In each competition mixture, the paired strains had distinct antibiotic-resistance marker states, allowing quantification of each competitor's spore production. In most cases, both competitors bore resistance to distinct antibiotics, allowing for direct mixing of one resistant representative from each strain. For two pairings (AB and GI), however, only variants with the same resistance marker were obtained. In these two cases, the resistant variants of both strains were mixed with the original antibiotic-sensitive clone of the respective competitor and their sporulation efficiencies in mixture were measured independently.

In the complete competition matrix, each of all possible pairwise competitions were performed in at least three temporally independent blocks, with two replicates of each particular competition performed within each block. Assays of pure-culture sporulation efficiency for all competitors were performed simultaneously with the respective competition assays, also with 2-fold replication within each block. Because variation across blocks was larger than within blocks, we conservatively used within-block means of relevant values as data points for statistical analysis.

The untransformed sporulation efficiency (D) of strain i in pure culture is the frequency of cells surviving development as viable spores:


where Ni represents the viable population size of i before starvation (t0) and after 5 d of starvation (t5). The efficiency of i in mixed competition with strain j is similarly given as


The effect of mixing strains i and j on the sporulation efficiency of strain i is given as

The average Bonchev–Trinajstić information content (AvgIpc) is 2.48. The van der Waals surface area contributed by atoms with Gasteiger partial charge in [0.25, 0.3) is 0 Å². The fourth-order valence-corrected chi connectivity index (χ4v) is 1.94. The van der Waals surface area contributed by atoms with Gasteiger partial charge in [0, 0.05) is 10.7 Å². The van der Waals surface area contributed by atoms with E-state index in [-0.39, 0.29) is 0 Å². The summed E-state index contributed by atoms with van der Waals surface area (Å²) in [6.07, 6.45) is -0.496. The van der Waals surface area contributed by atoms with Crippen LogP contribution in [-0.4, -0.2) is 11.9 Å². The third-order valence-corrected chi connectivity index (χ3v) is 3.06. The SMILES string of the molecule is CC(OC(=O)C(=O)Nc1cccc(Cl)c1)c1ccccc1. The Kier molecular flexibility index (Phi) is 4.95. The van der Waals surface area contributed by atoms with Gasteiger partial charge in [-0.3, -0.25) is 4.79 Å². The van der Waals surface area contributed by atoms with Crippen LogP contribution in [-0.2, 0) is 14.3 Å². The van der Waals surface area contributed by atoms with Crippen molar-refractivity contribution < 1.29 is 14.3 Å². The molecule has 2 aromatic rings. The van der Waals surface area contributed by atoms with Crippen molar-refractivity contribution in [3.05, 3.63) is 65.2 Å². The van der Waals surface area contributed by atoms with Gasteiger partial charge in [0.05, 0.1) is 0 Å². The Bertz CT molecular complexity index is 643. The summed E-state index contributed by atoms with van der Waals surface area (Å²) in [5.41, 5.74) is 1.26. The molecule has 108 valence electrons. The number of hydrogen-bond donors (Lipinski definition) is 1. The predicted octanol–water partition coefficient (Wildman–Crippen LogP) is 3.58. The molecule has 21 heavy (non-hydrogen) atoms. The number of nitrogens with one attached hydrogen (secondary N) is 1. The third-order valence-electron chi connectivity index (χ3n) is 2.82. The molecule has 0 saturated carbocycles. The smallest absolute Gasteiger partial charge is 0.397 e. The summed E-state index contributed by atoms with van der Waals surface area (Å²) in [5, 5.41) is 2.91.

Thus, a positive value of Ci(j) indicates that strain i sporulates more efficiently in the presence of strain j than in clonal isolation, whereas a negative value indicates that mixing with j negatively affects the efficiency of i. The relative mixing effect of strains i and j is given as


The predicted relative sporulation efficiency (log-transformed) of strains i andj during development assumes that there are no effects of mixing on sporulation efficiency and is defined as


The actual relative sporulation efficiency (log-transformed) of two strains is defined as the log difference of the strains' actual sporulation efficiencies in mixed competition with each other:


The bidirectional effect of mixing on total spore production (Bij) was calculated for all 36 matrix pairs as the frequency of spores produced in each mix ij relative to that expected from pure-culture assays of i and j, with


To estimate the significance of the negative overall mean of Bij, the average value of Bij for all eight pairs containing strain i was calculated for each of the nine strains. These nine means were used as statistical units in a one-sample t-test of the difference between the grand mean and the null expectation of zero, giving 8 df. Similarly, the mean Ci(j) value of each strain (across each strain's eight pairings) was used as the statistical unit to estimate the significance of the overall one-way effect of mixing.

Supporting Information

Accession Number

The NCBI Entrez (http://www.ncbi.nlm.nih.gov/gquery/gquer​y.fcgi) accession number for DK1622 is M34114.

Acknowledgments

We thank D. Gilliland, M. Grbić, K. Hillesland, C. Page, M. Travisano, M. Vos, S. West, and two anonymous reviewers for helpful discussions or comments; D. Kaiser and H. Reichenbach for strains; and S. Deiss for technical assistance. This work was partially funded by a grant from the Deutsche Forschungsgemeinschaft (VE 362).

Author Contributions

GJV conceived the experiments. FF and GJV designed and performed the experiments, and analyzed the data. GJV contributed reagents/materials/analysis tools. FF and GJV wrote the paper.

References

  1. 1. Crespi BJ (2001) The evolution of social behavior in microorganisms. Trends Ecol Evol 16: 178–183.
  2. 2. Webb JS, Givskov M, Kjelleberg S (2003) Bacterial biofilms: Prokaryotic adventures in multicellularity. Curr Opin Microbiol 6: 578–585.
  3. 3. Bassler BL (2002) Small talk. Cell-to-cell communication in bacteria. Cell 109: 421–424.
  4. 4. Griffin AS, West SA, Buckling A (2004) Cooperation and competition in pathogenic bacteria. Nature 430: 1024–1027.
  5. 5. West SA, Buckling A (2003) Cooperation, virulence and siderophore production in bacterial parasites. Proc R Soc Lond B Biol Sci 270: 37–44.
  6. 6. Shimkets LJ (1999) Intercellular signaling during fruiting-body development of Myxococcus xanthus. Annu Rev Microbiol 53: 525–549.